Pruitt
            Pruitt, you are truly an expert! Kelt06

            Have you been struck by the jawbone of an ASS lately?

            by Khepesh "This is the logic of Pruitt"

            Comment


            • #7
              Originally posted by Leftie
              So technically a 2nd LT is supposed to outrank a CW05 but in practice it doesn't usually work out like that.
              I pitty the Butter Bar that tries to tell a CW5 what's going on. A CW5's equal officer would be a Col or higher and as for enlisted, a CSM. The Army only requires warrants for certain jobs so to become one you need to be in a "feeder" MOS or become a pilot whom start out as WO1's. Once you hit CW3 you're almost untouchable since your appointment is thru congress, same with E-7 and above. Basically they're technical experts.


              Kbluck-"There used to be a whole sequence of specialist paygrades in the Army, but somewhere along the line the Army decided all senior enlisted *must* become NCOs even if they couldn't lead their way out of a dumpster. Stupid, in my opinion. Some guys just want (and are best suited) to be super-duper crane operators or whatever, not leaders of men."

              I couldn't agree more. I got into alot of augruements about sending SPC4's to the promotion board only because they didn't have any disciplinary counselings. Some of them didn't even want to be promoted but HAD to attend the board because of unit policy. Some soldiers are meant to be super-specialists and not NCO's. This is a good way of destroying the NCO corp.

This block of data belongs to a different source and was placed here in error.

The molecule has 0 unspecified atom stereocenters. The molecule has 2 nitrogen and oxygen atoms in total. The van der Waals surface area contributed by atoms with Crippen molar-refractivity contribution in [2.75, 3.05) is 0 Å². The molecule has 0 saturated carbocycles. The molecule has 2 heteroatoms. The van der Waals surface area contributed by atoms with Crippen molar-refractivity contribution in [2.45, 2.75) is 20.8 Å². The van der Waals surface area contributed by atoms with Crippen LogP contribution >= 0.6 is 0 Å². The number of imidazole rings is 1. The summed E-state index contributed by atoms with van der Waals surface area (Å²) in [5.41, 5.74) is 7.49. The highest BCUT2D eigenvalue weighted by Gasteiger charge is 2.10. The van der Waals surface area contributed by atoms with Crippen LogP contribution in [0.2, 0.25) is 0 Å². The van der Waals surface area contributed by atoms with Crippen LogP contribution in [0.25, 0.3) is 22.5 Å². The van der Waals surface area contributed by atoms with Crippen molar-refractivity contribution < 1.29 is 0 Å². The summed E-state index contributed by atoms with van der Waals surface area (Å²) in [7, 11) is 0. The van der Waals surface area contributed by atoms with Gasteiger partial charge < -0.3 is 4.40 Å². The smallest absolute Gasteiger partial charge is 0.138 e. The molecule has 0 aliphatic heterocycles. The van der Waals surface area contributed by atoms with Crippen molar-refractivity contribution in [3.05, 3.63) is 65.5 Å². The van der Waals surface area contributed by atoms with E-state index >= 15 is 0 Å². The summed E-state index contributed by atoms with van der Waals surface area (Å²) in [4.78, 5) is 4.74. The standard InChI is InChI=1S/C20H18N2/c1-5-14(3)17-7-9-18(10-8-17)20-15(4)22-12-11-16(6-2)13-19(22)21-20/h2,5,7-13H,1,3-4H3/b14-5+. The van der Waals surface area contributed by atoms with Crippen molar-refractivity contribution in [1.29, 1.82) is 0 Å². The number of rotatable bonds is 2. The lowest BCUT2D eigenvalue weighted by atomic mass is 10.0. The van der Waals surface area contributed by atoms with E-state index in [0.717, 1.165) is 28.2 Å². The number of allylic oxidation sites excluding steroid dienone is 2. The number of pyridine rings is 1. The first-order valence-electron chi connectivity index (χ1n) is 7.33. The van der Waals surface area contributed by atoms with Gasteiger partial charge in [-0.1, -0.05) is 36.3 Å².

If you can't set a good example, be a glaring warning.

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              • #8
                Originally posted by freightshaker
                I pitty the Butter Bar that tries to tell a CW5 what's going on. A CW5's equal officer would be a Col or higher and as for enlisted, a CSM. The Army only requires warrants for certain jobs so to become one you need to be in a "feeder" MOS or become a pilot whom start out as WO1's. Once you hit CW3 you're almost untouchable since your appointment is thru congress, same with E-7 and above. Basically they're technical experts.